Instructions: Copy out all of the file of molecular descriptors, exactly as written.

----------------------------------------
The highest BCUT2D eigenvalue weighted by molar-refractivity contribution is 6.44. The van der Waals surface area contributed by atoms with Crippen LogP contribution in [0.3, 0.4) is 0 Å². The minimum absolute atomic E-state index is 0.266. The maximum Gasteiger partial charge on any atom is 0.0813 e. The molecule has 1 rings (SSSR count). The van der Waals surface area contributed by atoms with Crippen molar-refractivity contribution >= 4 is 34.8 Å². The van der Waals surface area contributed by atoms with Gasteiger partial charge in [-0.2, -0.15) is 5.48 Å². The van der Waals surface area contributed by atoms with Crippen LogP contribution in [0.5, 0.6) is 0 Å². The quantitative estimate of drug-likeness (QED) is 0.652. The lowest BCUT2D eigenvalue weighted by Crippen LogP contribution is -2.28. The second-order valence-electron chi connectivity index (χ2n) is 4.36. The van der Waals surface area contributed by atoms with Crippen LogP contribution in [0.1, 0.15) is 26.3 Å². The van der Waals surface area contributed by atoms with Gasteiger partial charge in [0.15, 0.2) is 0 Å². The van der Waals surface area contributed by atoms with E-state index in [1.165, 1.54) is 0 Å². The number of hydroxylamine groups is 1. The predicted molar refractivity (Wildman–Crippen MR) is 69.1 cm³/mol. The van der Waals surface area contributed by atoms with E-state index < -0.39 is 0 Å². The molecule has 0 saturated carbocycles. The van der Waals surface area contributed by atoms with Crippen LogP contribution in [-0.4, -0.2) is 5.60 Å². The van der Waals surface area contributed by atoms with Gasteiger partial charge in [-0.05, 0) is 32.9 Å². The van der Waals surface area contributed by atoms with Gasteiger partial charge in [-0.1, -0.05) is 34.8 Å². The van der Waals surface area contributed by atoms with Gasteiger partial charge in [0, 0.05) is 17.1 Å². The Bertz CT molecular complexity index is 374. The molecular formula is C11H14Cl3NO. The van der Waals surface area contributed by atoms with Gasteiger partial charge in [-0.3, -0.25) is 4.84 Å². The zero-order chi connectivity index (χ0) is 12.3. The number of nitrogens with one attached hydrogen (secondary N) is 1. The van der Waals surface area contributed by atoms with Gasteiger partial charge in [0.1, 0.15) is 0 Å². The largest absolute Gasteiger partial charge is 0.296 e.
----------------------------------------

The highest BCUT2D eigenvalue weighted by molar-refractivity contribution is 6.44. The van der Waals surface area contributed by atoms with Crippen LogP contribution in [0.3, 0.4) is 0 Å². The minimum absolute atomic E-state index is 0.266. The maximum Gasteiger partial charge on any atom is 0.0813 e. The molecule has 1 rings (SSSR count). The van der Waals surface area contributed by atoms with Crippen molar-refractivity contribution >= 4 is 34.8 Å². The van der Waals surface area contributed by atoms with Gasteiger partial charge in [-0.2, -0.15) is 5.48 Å². The van der Waals surface area contributed by atoms with Crippen LogP contribution in [0.5, 0.6) is 0 Å². The quantitative estimate of drug-likeness (QED) is 0.652. The lowest BCUT2D eigenvalue weighted by Crippen LogP contribution is -2.28. The second-order valence-electron chi connectivity index (χ2n) is 4.36. The van der Waals surface area contributed by atoms with Crippen LogP contribution in [0.1, 0.15) is 26.3 Å². The van der Waals surface area contributed by atoms with Gasteiger partial charge in [0.15, 0.2) is 0 Å². The van der Waals surface area contributed by atoms with E-state index in [1.165, 1.54) is 0 Å². The number of hydroxylamine groups is 1. The predicted molar refractivity (Wildman–Crippen MR) is 69.1 cm³/mol. The van der Waals surface area contributed by atoms with E-state index < -0.39 is 0 Å². The molecule has 0 saturated carbocycles. The van der Waals surface area contributed by atoms with Crippen LogP contribution in [-0.4, -0.2) is 5.60 Å². The van der Waals surface area contributed by atoms with Gasteiger partial charge in [-0.05, 0) is 32.9 Å². The van der Waals surface area contributed by atoms with Gasteiger partial charge in [-0.1, -0.05) is 34.8 Å². The van der Waals surface area contributed by atoms with Gasteiger partial charge in [0, 0.05) is 17.1 Å². The Bertz CT molecular complexity index is 374. The molecular formula is C11H14Cl3NO. The van der Waals surface area contributed by atoms with Gasteiger partial charge in [-0.3, -0.25) is 4.84 Å². The zero-order chi connectivity index (χ0) is 12.3. The number of nitrogens with one attached hydrogen (secondary N) is 1. The van der Waals surface area contributed by atoms with Gasteiger partial charge in [0.1, 0.15) is 0 Å². The largest absolute Gasteiger partial charge is 0.296 e.